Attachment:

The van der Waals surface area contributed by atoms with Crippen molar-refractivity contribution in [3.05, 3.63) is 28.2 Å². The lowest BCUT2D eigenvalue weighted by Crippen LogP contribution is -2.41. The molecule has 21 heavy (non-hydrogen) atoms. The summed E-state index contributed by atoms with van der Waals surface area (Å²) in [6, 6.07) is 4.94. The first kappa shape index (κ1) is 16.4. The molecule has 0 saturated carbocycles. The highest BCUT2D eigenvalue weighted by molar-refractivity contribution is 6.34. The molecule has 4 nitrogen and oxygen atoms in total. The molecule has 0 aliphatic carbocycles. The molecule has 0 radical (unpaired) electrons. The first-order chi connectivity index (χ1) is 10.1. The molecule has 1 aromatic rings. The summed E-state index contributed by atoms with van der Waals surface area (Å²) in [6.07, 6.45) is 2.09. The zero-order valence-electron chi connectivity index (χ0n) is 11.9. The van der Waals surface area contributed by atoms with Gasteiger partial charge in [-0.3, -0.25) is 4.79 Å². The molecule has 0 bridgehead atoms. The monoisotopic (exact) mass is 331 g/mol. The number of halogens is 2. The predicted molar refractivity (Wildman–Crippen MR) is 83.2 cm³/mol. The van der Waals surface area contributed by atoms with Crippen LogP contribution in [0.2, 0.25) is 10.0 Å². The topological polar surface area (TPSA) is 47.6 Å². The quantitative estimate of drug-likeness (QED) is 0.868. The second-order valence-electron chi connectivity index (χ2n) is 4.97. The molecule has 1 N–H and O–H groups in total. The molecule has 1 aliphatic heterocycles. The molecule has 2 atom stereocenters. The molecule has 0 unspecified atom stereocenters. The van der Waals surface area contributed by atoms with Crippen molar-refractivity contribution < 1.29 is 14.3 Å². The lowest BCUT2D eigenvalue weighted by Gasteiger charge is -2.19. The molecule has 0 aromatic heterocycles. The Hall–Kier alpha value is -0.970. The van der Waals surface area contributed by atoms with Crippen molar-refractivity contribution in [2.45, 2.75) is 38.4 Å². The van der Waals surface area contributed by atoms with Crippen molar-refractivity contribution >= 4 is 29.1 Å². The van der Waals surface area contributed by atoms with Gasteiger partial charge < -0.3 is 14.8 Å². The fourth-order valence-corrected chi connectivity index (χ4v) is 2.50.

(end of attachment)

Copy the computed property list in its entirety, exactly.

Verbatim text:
The van der Waals surface area contributed by atoms with Crippen molar-refractivity contribution in [3.05, 3.63) is 28.2 Å². The lowest BCUT2D eigenvalue weighted by Crippen LogP contribution is -2.41. The molecule has 21 heavy (non-hydrogen) atoms. The summed E-state index contributed by atoms with van der Waals surface area (Å²) in [6, 6.07) is 4.94. The first kappa shape index (κ1) is 16.4. The molecule has 0 saturated carbocycles. The highest BCUT2D eigenvalue weighted by molar-refractivity contribution is 6.34. The molecule has 4 nitrogen and oxygen atoms in total. The molecule has 0 aliphatic carbocycles. The molecule has 0 radical (unpaired) electrons. The first-order chi connectivity index (χ1) is 10.1. The molecule has 1 aromatic rings. The summed E-state index contributed by atoms with van der Waals surface area (Å²) in [6.07, 6.45) is 2.09. The zero-order valence-electron chi connectivity index (χ0n) is 11.9. The van der Waals surface area contributed by atoms with Gasteiger partial charge in [-0.3, -0.25) is 4.79 Å². The molecule has 0 bridgehead atoms. The monoisotopic (exact) mass is 331 g/mol. The number of halogens is 2. The predicted molar refractivity (Wildman–Crippen MR) is 83.2 cm³/mol. The van der Waals surface area contributed by atoms with Crippen LogP contribution in [0.2, 0.25) is 10.0 Å². The topological polar surface area (TPSA) is 47.6 Å². The quantitative estimate of drug-likeness (QED) is 0.868. The second-order valence-electron chi connectivity index (χ2n) is 4.97. The molecule has 1 N–H and O–H groups in total. The molecule has 1 aliphatic heterocycles. The molecule has 2 atom stereocenters. The molecule has 0 unspecified atom stereocenters. The van der Waals surface area contributed by atoms with Crippen molar-refractivity contribution < 1.29 is 14.3 Å². The lowest BCUT2D eigenvalue weighted by Gasteiger charge is -2.19. The molecule has 0 aromatic heterocycles. The Hall–Kier alpha value is -0.970. The van der Waals surface area contributed by atoms with Crippen molar-refractivity contribution in [2.45, 2.75) is 38.4 Å². The van der Waals surface area contributed by atoms with Crippen molar-refractivity contribution >= 4 is 29.1 Å². The van der Waals surface area contributed by atoms with Gasteiger partial charge < -0.3 is 14.8 Å². The fourth-order valence-corrected chi connectivity index (χ4v) is 2.50.